Why are we always in a hurry to turn children into mini-adults? The topics of premature professionalism and challenging parents dominate youth football. Former US Men’s U17 Coach, Erik Imler shares his thoughts on the upside of a long-term approach.

Recently, I found myself in a conversation with a group of youth academy (U9/U10 age group) directors from a neighboring club…a big club.

We were discussing the new US Soccer youth initiatives – the number of players on the field format – to be more precise. US Soccer has mandated that U9’s and U10’s play 7 vs 7 then graduate to 9 vs 9 at U11….then onto the adult version of the game (11 vs 11) at U13.

Our league currently plays in a 6 vs 6 format.

Given the new mandates, we will have to adjust to a 7 vs 7 format by Fall 2016. For many clubs, adding one/possibly two additional players to a roster is not a big deal. For a smaller program (like the one I am associated with), this may prove to be a challenging endeavor for three reasons:

  • Limited player pool
  • Migration of players due to new US Soccer birth year mandates
  • Migration of players due to desire to tryout for another program

Given these challenges, I am eager to learn what decisions neighboring clubs will be making regarding the small sided games format. Are they going to keep the 6 vs 6 format we currently play or will they fall in line with the 7 vs 7 mandates?

When I probed for answers to these questions….my frustration level elevated…because their directors answered with these statements:

“I like 7 vs 7 because you can play with two center backs which translates well to the next level.”
“If we keep them at 6 vs 6, what happens when they have to go to 9 vs 9 and 11 vs 11? We need to go to 7 vs 7.”
This troubles because I don’t necessarily agree that our players are ready to move to 7 vs 7. While relevant and needing to be addressed, their answers don’t directly address a more immediate issue. Technically and tactically our players need to get better. What do we do about now?

“If the game you are watching (now) lacks style, clear ideas, crisp passing and receiving, communication, scoring chances, build up play, etc…. what do you do about it?”

It seems – according to their answers – we should just push them into a more grown-up version of the game simply because the governing body and/or their birth year says so. That’s like promoting a student into trigonometry despite a failing grade in geometry.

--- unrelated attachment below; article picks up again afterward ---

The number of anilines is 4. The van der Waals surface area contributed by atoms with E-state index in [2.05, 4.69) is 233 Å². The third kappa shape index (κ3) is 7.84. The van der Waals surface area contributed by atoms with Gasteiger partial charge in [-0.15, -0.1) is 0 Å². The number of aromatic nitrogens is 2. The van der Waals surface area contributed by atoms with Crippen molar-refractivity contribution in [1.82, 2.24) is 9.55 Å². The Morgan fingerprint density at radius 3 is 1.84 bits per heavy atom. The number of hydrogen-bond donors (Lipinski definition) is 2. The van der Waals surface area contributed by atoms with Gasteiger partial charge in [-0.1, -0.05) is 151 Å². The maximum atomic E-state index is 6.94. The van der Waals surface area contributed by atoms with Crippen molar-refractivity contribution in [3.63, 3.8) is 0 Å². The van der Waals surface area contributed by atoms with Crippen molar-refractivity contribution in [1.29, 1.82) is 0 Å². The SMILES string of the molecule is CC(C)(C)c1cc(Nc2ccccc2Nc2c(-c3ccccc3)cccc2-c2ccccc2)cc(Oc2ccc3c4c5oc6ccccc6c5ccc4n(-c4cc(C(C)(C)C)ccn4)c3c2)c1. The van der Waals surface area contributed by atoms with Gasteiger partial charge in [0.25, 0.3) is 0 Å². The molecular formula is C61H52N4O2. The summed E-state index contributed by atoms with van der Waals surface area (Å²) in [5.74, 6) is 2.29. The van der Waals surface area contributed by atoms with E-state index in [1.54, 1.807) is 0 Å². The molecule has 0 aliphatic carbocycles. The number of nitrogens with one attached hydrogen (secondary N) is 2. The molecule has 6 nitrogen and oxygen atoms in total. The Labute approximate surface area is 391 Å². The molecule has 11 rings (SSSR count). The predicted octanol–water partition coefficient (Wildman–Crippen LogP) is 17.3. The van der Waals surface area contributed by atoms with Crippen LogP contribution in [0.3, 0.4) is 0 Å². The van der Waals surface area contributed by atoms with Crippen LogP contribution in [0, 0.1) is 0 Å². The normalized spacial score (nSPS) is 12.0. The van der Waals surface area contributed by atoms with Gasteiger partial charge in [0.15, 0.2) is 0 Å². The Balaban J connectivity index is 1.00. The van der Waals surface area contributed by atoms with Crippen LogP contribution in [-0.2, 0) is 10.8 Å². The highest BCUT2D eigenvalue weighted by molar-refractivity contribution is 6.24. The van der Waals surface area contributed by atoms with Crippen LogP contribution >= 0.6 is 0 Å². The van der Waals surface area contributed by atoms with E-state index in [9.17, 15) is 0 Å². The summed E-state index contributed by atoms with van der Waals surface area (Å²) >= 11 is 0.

Answer the questions the game is asking first.

Just like most things, a level of difficulty can be added once proficiency is displayed. Until that time, create an environment which breeds competency….not one that complicates it.

Consider this – 4 vs 4 to small goals (no GK’s) through U9’s. Then 7 vs 7 up until U13/14’s. Imagine what kind of a player we might develop if we weren’t in such a hurry.

Why are we in such a rush to get to the adult version of the game?

About the Author

Erik Imler is a retired professional player & NCAA Champion (1989,1991,1992)He played MLS and featured on the
1992 U.S Men’s National Team. Erik is determined to change the landscape of youth club soccer in the USA. Following his playing career he has gone on to be the Olympic Team Coach (youth, collegiate, U.S. Youth National Teams), a Youth Academy Director and holds the U.S. Soccer ‘A’ License.

Passionate about making a difference, Erik is dissatisfied with the status quo of youth soccer development in the United States.

You can read more from Erik here.

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Erik Imler
Erik Imler
ABOUT THE AUTHOR:
Erik Imler is a retired professional player & NCAA Champion (1989,1991,1992)He played MLS and featured on the
1992 U.S Men's National Team. Erik is determined to change the landscape of youth club soccer in the USA. Following his playing career he has gone on to be the Olympic Team Coach (youth, collegiate, U.S. Youth National Teams), a Youth Academy Director and holds the U.S. Soccer 'A' License.
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